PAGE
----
Y2K giving some students an extra long holiday breakgreenspun.com : LUSENET : TimeBomb 2000 (Y2000) : One Thread
Among the districts with delayed openings: Dallas, Detroit, Oakland, Portland, Ore., Spokane, Wash., and Washington, D.C. Some, including Dayton, Ohio, and Albuquerque, are waiting a full week. More typical are districts taking one or two extra days to make sure all systems are in order.
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11/29/99- Updated 09:20 AM ET
Y2K giving students extra holiday break
By Richard Wolf, USA TODAY
Computers may not break down when the calendar turns to 2000, but millions of the nation's students will get a break anyway: No school.
An estimated 5%-10% of the nation's school districts will return from winter vacation later than usual in January. The delays, usually a day or two, but in some cases a week, are prompted by officials' fears that the Year 2000 computer glitch may wreak havoc with everything from staff payrolls and student records to buses, heat and lights.
Most of the decisions to extend winter break were made last spring, when computer breakdowns seemed more likely than they do today. But more than one-third of the nation's school districts still are not fully prepared for Y2K, according to a recent U.S. Department of Education survey.
"In every region of the country, I've heard school districts say, 'We're delaying the start of our school year,' " says Dave Dexter, deputy director of the education department's Y2K Project Team.
Most of the nation's school districts will reopen on Monday, Jan. 3. The weekend will be spent testing for Y2K problems that could occur if computers read "00" as 1900, rather than 2000, and malfunction.
Among the districts with delayed openings: Dallas, Detroit, Oakland, Portland, Ore., Spokane, Wash., and Washington, D.C. Some, including Dayton, Ohio, and Albuquerque, are waiting a full week. More typical are districts taking one or two extra days to make sure all systems are in order. In all cases, the missed school days are being made up during other parts of the school year.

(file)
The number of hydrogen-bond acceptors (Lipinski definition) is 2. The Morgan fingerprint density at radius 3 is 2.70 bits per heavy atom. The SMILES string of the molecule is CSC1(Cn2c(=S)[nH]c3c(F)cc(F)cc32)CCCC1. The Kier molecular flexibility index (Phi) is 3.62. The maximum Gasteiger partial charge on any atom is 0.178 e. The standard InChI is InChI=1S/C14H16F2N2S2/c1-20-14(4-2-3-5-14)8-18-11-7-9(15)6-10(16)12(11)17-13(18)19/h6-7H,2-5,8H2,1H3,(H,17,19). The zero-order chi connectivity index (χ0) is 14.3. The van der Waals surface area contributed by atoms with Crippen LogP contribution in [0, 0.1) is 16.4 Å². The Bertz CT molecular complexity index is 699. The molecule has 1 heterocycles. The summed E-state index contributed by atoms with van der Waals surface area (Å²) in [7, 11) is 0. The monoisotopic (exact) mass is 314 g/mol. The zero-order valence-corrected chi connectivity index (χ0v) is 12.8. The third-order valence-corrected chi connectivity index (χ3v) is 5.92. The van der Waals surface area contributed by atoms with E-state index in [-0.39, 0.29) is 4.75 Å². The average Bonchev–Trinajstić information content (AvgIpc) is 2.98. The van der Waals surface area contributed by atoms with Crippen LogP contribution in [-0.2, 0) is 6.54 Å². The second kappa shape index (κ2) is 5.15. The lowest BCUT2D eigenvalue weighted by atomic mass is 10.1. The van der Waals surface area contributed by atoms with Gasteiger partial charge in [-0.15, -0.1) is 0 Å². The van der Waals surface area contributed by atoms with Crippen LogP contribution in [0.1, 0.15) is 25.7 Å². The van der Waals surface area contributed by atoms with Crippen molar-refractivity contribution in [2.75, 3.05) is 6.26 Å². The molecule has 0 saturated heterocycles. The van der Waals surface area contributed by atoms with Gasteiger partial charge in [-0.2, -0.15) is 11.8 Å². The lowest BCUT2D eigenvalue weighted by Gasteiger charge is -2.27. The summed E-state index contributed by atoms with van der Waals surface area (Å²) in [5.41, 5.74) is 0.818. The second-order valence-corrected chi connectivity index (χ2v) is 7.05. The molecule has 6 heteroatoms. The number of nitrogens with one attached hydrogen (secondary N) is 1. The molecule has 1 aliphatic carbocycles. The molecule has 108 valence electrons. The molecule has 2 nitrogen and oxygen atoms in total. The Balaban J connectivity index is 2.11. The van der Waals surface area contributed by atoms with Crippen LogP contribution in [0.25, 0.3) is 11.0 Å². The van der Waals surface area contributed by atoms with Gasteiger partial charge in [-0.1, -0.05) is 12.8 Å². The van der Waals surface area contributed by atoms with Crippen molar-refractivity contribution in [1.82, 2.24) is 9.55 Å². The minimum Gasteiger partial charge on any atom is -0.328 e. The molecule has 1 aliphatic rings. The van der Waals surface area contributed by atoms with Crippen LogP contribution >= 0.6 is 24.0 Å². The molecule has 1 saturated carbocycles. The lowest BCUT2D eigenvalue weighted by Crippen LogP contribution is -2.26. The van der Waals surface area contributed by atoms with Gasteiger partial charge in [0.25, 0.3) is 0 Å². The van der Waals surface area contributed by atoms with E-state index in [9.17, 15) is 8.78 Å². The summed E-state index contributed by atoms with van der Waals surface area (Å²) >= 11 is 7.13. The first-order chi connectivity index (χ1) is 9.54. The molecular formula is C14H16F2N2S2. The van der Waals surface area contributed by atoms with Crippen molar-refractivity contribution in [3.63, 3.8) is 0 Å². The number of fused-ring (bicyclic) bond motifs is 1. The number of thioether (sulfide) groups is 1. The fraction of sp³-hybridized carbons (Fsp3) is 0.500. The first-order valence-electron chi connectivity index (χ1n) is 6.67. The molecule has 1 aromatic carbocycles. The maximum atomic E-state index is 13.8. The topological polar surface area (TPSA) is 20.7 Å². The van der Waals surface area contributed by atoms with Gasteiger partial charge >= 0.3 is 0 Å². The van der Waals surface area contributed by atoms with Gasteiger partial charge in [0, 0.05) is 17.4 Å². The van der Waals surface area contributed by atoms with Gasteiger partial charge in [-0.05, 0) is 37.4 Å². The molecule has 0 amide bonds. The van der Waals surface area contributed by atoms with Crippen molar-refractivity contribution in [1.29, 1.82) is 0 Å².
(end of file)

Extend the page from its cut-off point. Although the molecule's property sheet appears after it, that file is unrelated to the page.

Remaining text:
"We certainly don't anticipate any problems, but we want to be in a position to correct anything that might go wrong," says Jill Moberley, spokeswoman for the Dayton schools.
Albuquerque school officials believe they are prepared for Y2K. But they're not as sure about companies they rely on for heat, security and transportation. As the biggest school system in New Mexico, with 88,000 students, Albuquerque inspired more than half the districts in the state to implement similar delays.
Some districts considered a Y2K delay but decided to bring students back on time. Chicago school officials reasoned that if teachers and students are going to face difficulties, it won't matter what day they return. "All we would do is postpone the day we find out we have a problem," says Rich Koeller, spokesman for Chicago schools.
-- Linkmeister (firstname.lastname@example.org), November 29, 1999.
Our local upstate NY school system is still planning on going back on the 3rd. We get hit by a lot of ice storms that make the mountains impassable, so if any days are missed we've budgeted to take them out of our snow days, then use up spring break, then -- who knows? Superintendent of Schools says he hasn't gotten any word from further up the chain as far as contingency policies if we miss more than a couple of weeks. Thus whether we could have to still be making up days missed in July heat is unknown.
Our local schools seem to be pretty compliant, though if the grid takes a direct hit we could run into big troubles. Money for generators is out of the question, and even adding antifreeze to the heating pipes would run $50,000. They are planning to fire up the boilers and heat the school to the max on New Year's Eve, and hope that the residual heat stored can keep the pipes warm enough to buy them a few days' time.
If you want to pester your school board with questions about compliancy, I have a t emplate for a Y2k compliancy letter that I wrote to our school board that you can adapt to your own area. Might want to follow it up with a phone call though, I doubt you'll get a written answer at this point.
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